Pbc for real now

Was told I had pbc a year ago but my biopsy showed nothing as of yet,I have done blood test every 3 months sense then.In Jan I was put on urso because my levels were increasing and I'm not feeling all that well. Friday I had a second opinion cuz they offered it to me so why not and yes I have pbc but the good news one month on meds and my levels have gone down thank god. Still really tired does this go away or is this what it is? My itching has improved some so just thought the fatigue would also.

9 Replies

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  • Personally the fatigue doesn't reduce you just get used to managing it & adapting. X

  • Renee29, welcome to the club that none of us planned on joining. I am glad that your levels are dropping and the meds are helping you. Unfortunately, the fatigue seems to be very difficult to improve. My doc told me that rest is the key and it cannot be ignored as I did in the past when I would go non-stop.

    For me, the reduced energy level has been one of the harder things to adjust to. I was able to create a work schedule where I teach for 5 hours, rest for 2, then tutor for 3 more hours since I am self-employed. The frustration is that I never know when my body suddenly says "I quit" and I simply cannot do more until I stop and rest.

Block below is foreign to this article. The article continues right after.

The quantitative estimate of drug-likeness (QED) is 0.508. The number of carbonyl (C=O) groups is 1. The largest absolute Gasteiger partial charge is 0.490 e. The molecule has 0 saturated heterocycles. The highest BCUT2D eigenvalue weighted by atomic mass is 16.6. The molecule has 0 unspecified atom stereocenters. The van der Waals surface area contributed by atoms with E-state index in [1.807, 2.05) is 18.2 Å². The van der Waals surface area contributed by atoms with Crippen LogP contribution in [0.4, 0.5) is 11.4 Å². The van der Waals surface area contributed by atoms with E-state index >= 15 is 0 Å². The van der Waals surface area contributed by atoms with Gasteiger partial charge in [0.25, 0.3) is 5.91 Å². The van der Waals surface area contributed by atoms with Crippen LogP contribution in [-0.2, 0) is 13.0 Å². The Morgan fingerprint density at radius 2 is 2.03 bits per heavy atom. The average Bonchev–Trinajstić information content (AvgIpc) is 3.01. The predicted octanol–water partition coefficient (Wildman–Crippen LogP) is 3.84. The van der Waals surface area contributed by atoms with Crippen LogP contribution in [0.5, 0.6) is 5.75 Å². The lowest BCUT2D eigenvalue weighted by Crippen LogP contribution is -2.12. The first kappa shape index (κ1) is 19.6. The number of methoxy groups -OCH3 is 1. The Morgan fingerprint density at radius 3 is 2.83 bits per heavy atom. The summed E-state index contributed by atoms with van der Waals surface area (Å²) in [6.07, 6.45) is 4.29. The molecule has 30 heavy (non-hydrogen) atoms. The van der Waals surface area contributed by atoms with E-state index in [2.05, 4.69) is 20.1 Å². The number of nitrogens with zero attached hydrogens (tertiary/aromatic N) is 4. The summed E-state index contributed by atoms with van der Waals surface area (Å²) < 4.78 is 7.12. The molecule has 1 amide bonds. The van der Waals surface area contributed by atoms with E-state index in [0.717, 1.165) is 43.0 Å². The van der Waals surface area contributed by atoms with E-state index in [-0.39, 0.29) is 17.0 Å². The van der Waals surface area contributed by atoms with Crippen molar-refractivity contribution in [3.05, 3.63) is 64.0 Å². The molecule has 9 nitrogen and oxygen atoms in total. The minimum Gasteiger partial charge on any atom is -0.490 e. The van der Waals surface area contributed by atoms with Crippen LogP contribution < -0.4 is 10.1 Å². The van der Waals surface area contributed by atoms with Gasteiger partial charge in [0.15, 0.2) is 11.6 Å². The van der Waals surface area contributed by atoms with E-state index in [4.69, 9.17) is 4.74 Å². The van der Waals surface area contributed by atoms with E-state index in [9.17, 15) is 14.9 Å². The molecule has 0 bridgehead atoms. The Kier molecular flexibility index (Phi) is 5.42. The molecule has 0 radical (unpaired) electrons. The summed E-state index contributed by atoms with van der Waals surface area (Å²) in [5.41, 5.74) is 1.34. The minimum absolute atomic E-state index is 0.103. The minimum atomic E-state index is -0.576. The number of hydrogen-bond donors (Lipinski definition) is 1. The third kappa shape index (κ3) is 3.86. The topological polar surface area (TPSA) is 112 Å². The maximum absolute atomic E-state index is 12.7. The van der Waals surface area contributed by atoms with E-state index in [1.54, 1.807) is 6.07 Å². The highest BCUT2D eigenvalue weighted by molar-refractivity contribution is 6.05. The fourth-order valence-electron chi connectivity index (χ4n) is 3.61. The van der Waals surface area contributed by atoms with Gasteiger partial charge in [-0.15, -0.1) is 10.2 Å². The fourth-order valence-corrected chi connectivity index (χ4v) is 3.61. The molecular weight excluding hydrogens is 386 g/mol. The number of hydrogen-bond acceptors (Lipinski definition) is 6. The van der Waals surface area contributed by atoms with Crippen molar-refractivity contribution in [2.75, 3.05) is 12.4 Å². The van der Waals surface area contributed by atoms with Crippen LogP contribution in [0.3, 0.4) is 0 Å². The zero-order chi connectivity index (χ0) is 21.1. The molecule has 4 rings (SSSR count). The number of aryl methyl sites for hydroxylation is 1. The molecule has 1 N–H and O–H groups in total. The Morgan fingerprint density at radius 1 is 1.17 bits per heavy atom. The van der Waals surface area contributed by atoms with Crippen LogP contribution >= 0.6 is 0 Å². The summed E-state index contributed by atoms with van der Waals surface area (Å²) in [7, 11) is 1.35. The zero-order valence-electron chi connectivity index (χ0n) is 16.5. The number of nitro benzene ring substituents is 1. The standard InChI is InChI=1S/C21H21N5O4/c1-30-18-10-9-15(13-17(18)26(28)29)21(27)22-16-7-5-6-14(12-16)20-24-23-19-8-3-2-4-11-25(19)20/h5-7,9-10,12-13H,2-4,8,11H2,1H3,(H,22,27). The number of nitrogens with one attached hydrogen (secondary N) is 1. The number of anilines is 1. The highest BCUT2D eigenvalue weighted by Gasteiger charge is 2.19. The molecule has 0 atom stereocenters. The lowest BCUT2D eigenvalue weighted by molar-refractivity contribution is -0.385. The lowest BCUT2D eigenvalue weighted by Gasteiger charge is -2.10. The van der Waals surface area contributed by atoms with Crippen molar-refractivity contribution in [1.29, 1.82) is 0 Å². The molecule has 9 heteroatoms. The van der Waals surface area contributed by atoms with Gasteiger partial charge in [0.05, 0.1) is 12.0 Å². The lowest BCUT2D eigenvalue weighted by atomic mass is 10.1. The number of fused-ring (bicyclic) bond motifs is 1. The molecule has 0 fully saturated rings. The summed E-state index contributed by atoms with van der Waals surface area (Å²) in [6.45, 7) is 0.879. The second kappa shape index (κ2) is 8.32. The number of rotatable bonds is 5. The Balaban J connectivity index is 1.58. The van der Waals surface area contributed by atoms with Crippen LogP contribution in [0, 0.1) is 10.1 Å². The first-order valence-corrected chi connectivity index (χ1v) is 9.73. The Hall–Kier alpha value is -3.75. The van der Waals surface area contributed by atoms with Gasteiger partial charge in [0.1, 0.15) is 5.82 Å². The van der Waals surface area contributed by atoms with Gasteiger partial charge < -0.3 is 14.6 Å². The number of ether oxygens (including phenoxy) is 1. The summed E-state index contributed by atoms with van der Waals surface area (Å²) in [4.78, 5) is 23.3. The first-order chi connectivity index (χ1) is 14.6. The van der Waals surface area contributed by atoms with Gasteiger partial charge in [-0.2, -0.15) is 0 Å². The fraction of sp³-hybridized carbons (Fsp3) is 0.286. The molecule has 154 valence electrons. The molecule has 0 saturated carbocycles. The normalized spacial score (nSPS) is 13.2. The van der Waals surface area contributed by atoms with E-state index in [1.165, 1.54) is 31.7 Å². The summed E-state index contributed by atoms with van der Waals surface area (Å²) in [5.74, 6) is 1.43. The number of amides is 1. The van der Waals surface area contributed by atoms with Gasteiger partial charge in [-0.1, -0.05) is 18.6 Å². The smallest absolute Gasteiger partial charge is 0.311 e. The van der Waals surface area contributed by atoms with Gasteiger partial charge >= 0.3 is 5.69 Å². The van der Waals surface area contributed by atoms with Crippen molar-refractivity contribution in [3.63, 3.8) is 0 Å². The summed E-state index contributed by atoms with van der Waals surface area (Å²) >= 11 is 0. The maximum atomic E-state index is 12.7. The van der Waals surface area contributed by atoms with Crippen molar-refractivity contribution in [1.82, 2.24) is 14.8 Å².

I have adjusted my diet and lifestyle to minimize exposure to chemicals. I exercise by walking a mile in my neighborhood (weather permitting) and try to drink plenty of water. These things help to keep the energy level I have, but the reality of this disease means that the current energy level may be as good as it gets.

    I understood better how my life has changed when I asked for my doctor's opinion last October about singing with a community choir that had a limited commitment of 6 rehearsals and 2 performances. He said to go on and try it because it might be the last time I still have the energy to sing with them while working. I enjoyed every minute knowing that I may not be able to join them again this year. Time will tell.